The Sundance Institute announced the launch of the Latine Fellowship and Collab Scholarship, created to have a meaningful impact on Latinx representation in independent media. The program provides fellowships and scholarships to 11 emerging Latinx artists and offers professional development opportunities, virtual gatherings to connect with like-minded artists and Creator+ memberships to Sundance Collab, Sundance Institute’s digital learning space for artists from around the world.
“Latinx talent has always been present at the Sundance Institute but supporting these storytellers across disciplines in a single class of fellows or by providing them with a Sundance Collab scholarship is a way for us to deepen our ties to extraordinary artists telling valuable stories” said Carrie Lozano, Director, Documentary Film & Artist Programs. “More importantly, this new program is a way for them to build on their craft, move forward with their current projects and build a community with other up-and-coming, diverse creators.”
“Over the years, we’ve seen incremental change in industry-wide representation for Latinx creatives. We’re thrilled to be partnering with the McArthur Foundation and Board members Lyn Lear and Cindy Horn in our commitment to continuing and expanding the work that’s needed for more substantive change.” said Michelle Satter, Founding Senior Director, Artist Programs. “It is our hope that by creating opportunities with these two program strands, we can elevate Latinx representation with more visibility, access to resources and meaningful connection with each other, the industry and the larger Sundance ecosystem.”
The Sundance Institute Latine Fellowship will provide 6 emerging Latinx artists who have been previously supported by the Institute with a year-long multi-disciplinary fellowship experience beginning in August 2022, offering bespoke creative and tactical support along with unrestricted non-recoupable grants of $10,000.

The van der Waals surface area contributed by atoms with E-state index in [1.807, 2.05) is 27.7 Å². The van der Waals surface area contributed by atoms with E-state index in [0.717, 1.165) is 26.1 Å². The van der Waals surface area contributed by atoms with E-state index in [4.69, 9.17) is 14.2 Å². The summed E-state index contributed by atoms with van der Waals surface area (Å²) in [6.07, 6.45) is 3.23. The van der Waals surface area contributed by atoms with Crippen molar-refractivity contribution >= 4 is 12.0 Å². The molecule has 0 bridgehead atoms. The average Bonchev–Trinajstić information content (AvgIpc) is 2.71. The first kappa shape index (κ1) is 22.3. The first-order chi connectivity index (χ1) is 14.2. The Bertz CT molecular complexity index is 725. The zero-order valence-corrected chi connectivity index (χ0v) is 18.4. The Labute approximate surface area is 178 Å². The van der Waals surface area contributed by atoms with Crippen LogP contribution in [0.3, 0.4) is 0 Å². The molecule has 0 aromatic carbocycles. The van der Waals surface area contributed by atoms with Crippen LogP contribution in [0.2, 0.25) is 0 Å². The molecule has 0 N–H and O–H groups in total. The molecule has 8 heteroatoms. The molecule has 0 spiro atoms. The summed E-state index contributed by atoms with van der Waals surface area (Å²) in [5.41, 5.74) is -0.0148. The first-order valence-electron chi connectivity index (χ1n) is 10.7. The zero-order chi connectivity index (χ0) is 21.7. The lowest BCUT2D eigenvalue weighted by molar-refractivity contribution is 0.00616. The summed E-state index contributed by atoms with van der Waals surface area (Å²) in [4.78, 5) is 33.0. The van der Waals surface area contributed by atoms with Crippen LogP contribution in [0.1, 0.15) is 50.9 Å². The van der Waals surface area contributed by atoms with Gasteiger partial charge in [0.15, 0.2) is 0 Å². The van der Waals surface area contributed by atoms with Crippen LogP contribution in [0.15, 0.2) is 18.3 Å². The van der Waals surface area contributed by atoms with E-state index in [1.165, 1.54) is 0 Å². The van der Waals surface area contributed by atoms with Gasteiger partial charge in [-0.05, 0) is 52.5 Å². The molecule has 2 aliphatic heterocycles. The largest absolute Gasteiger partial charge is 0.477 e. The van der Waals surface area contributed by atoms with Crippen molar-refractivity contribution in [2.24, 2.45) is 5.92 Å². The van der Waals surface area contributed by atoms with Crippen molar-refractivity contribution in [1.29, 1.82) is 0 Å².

The second component of the program is the Sundance Institute Latine Scholarship, designed for 5 early career Latinx artists with no prior engagement with Sundance Institute to receive a scholarship so they can attend a live online course on Sundance Collab. The scholarship recipients will get a Creator+ Sundance Collab membership for access to the Master Classes in the video library and to exclusive networking and community-building events on the platform. In addition to that, they will receive bespoke feedback on their projects and other opportunities to connect with the Sundance staff and artists.
The fellows selected for the 2022 Sundance Institute Latine Fellowship are:
- Ashley Alvarez (writer) and Michael León (co-writer and director) with Crabs in a Barrel (U.S.A): When her talentless frenemy is anointed the “future of Latinx voices,” a struggling Latina writer sets out to sabotage the unearned opportunity. After failing to recruit her friends to join her crusade, she gets a lucky break when she learns her rival isn’t exactly who she says she is. Alvarez is a Cuban-American actress, writer, and producer. As an actress, she’s worked extensively in theater, film, and television, most recently appearing on Search Party. She is a Sundance Screenwriters Lab fellow and the Sundance Comedy Fellowship recipient. Her short film Crabs in a Barrel won the HBO Latinx Short Film Competition. Screenwriting Fellow, Sundance Institute 2022 Screenwriters Lab.